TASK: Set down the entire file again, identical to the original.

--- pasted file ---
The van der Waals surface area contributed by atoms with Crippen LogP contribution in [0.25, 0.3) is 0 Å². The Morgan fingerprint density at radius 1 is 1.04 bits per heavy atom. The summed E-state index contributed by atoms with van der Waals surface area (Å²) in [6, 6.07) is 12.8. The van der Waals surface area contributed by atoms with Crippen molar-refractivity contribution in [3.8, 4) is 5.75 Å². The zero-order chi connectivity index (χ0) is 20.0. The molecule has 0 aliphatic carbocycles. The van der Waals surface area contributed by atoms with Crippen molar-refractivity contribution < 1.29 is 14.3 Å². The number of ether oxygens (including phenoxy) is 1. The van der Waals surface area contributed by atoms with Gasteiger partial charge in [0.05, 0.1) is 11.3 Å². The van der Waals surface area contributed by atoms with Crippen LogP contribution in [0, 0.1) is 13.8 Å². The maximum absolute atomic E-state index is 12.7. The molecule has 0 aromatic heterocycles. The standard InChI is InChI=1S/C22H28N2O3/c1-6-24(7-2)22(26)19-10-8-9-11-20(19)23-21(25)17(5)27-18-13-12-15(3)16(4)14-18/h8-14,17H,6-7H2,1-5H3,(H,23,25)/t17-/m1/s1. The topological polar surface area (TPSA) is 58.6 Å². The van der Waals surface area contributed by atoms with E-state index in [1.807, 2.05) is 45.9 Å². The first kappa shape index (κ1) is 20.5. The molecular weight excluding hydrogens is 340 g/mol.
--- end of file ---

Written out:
The van der Waals surface area contributed by atoms with Crippen LogP contribution in [0.25, 0.3) is 0 Å². The Morgan fingerprint density at radius 1 is 1.04 bits per heavy atom. The summed E-state index contributed by atoms with van der Waals surface area (Å²) in [6, 6.07) is 12.8. The van der Waals surface area contributed by atoms with Crippen molar-refractivity contribution in [3.8, 4) is 5.75 Å². The zero-order chi connectivity index (χ0) is 20.0. The molecule has 0 aliphatic carbocycles. The van der Waals surface area contributed by atoms with Crippen molar-refractivity contribution < 1.29 is 14.3 Å². The number of ether oxygens (including phenoxy) is 1. The van der Waals surface area contributed by atoms with Gasteiger partial charge in [0.05, 0.1) is 11.3 Å². The van der Waals surface area contributed by atoms with Crippen LogP contribution in [0, 0.1) is 13.8 Å². The maximum absolute atomic E-state index is 12.7. The molecule has 0 aromatic heterocycles. The standard InChI is InChI=1S/C22H28N2O3/c1-6-24(7-2)22(26)19-10-8-9-11-20(19)23-21(25)17(5)27-18-13-12-15(3)16(4)14-18/h8-14,17H,6-7H2,1-5H3,(H,23,25)/t17-/m1/s1. The topological polar surface area (TPSA) is 58.6 Å². The van der Waals surface area contributed by atoms with E-state index in [1.807, 2.05) is 45.9 Å². The first kappa shape index (κ1) is 20.5. The molecular weight excluding hydrogens is 340 g/mol.